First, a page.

Tuesday, March 10, 2009

Good news everyone!

A quick update from the JIT front. As of yesterday, we're now able to translate a highly-experimental Python interpreter that contains JIT. It mostly crashes immediately, mostly due to some unsupported operations in the assembler backend, but for a carefully crafted program, we're able to get massive speedups. For something as complex as:

  i = 0
  while i < 10000000:
   i = i + 1

our JIT is about 20x faster than CPython. That's still about 3x slower than Psyco, but looking at assembler code it's obvious that we can speed it up a lot. These are very good news, since we don't encode python semantics at all in the JIT. The JIT is automatically generated from the Python interpreter source code. This means we should be able to expand it to handle more complex python programs relatively quickly (interested assembler experts needed!).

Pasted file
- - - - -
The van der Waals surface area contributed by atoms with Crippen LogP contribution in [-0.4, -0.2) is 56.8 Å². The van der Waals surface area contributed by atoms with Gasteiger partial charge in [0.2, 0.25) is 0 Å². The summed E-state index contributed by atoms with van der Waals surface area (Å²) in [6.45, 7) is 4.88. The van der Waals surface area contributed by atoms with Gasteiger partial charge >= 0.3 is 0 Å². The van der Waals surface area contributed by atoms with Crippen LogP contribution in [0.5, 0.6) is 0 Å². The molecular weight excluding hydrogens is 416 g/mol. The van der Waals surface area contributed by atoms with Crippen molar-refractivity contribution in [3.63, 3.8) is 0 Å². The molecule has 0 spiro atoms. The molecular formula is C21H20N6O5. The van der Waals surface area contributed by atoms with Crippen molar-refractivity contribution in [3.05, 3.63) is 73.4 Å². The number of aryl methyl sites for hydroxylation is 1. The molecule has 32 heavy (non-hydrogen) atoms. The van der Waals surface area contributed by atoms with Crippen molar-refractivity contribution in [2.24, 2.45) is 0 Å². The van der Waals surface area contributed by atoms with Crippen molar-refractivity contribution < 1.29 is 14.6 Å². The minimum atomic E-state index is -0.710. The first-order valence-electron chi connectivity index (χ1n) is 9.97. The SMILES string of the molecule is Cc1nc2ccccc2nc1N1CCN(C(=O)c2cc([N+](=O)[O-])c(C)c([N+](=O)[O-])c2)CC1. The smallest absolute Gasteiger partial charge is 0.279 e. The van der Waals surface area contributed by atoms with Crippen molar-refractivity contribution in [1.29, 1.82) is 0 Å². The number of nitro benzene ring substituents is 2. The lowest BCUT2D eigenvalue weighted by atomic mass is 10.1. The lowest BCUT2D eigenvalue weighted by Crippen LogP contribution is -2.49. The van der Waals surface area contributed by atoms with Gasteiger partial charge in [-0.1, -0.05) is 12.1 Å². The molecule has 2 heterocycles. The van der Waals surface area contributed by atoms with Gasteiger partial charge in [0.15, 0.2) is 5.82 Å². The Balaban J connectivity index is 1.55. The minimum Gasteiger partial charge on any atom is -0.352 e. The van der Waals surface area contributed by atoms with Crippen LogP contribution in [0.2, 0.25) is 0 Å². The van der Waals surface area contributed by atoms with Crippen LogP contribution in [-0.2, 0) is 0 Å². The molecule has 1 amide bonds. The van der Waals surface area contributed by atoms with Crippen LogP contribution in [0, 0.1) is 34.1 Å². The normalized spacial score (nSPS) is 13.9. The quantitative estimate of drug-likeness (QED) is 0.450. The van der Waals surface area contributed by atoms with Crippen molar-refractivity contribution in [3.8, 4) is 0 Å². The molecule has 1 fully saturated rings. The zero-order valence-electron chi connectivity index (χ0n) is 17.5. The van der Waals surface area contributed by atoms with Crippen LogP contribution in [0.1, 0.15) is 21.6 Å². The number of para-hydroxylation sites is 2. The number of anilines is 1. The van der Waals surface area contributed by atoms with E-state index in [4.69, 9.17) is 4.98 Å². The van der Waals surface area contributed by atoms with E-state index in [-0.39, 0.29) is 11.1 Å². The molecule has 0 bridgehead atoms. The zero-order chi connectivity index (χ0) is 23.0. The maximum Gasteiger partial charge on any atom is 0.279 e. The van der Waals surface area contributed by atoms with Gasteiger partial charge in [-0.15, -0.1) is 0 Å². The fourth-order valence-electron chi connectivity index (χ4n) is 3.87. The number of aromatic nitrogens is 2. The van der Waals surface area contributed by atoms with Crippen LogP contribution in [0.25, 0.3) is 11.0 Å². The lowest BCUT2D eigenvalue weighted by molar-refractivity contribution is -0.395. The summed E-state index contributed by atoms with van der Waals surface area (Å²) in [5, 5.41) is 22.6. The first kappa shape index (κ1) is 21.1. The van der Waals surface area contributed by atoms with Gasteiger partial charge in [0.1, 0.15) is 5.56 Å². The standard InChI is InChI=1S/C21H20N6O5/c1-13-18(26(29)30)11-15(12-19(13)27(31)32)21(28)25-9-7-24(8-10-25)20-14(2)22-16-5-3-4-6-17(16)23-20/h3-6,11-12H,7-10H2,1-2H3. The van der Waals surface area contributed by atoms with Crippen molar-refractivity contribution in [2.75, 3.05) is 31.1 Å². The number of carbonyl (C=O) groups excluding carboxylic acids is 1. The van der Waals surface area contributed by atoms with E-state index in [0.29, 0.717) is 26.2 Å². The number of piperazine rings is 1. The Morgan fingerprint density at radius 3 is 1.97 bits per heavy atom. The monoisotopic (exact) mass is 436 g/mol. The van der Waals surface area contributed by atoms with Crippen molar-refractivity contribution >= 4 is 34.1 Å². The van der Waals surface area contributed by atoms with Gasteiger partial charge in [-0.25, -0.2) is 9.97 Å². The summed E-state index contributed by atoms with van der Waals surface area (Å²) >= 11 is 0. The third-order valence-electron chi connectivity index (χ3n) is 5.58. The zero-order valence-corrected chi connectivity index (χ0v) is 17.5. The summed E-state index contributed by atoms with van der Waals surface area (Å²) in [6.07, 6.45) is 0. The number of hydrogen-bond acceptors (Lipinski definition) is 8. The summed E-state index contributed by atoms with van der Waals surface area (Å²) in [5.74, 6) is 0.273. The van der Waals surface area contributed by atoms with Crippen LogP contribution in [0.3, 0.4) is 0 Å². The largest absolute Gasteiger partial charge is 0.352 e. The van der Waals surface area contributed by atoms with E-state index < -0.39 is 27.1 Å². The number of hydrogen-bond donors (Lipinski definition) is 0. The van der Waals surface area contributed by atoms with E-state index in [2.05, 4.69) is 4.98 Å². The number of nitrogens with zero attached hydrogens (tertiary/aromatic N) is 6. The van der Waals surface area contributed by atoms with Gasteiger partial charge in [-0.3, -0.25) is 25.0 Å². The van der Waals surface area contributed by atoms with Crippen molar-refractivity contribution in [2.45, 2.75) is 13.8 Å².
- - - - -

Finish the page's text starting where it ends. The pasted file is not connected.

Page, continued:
This is actually the fifth incarnation of JIT that happened over the last two years. It's by far simpler and more promising than any of the previous approaches. Expect more details soon!



Anonymous said...

Very exciting news indeed.

Zemantic dreams said...

This is exciting. The world is waiting.

(I am still sad that Psyco development was discontinued and never ported to 64bit)

nekto0n said...

Great news!
Activity in blog shows that project is full of enthusiasm.

Anonymous said...

wow, that's really great =)

Eric van Riet Paap said...

Congratulations! Very nice to read about these milestones.

I did not follow llvm development but does anyone know if they made some arrangements by now that would enable the PyPy JIT generator to leverage their optimizers?

Harold Fowler said...

Wow, you are right, that is good news.


Anonymous said...

I'm wondering why something like this would be faster than CPython? New to the whole python scene so I'm really just curios.

René Dudfield said...

nice one :)

In the mean time... I wrote an optimized version of that program for CPython:

i = 10000000

CPython is 10000000x faster than the pypy jit!!!!!!

Tim Wintle said...


This is very exciting.

@Anonymous - it's because the standard python interpreter doesn't use a JIT, which makes dynamic languages quite slow.

Anonymous said...

I'm waiting for production solution!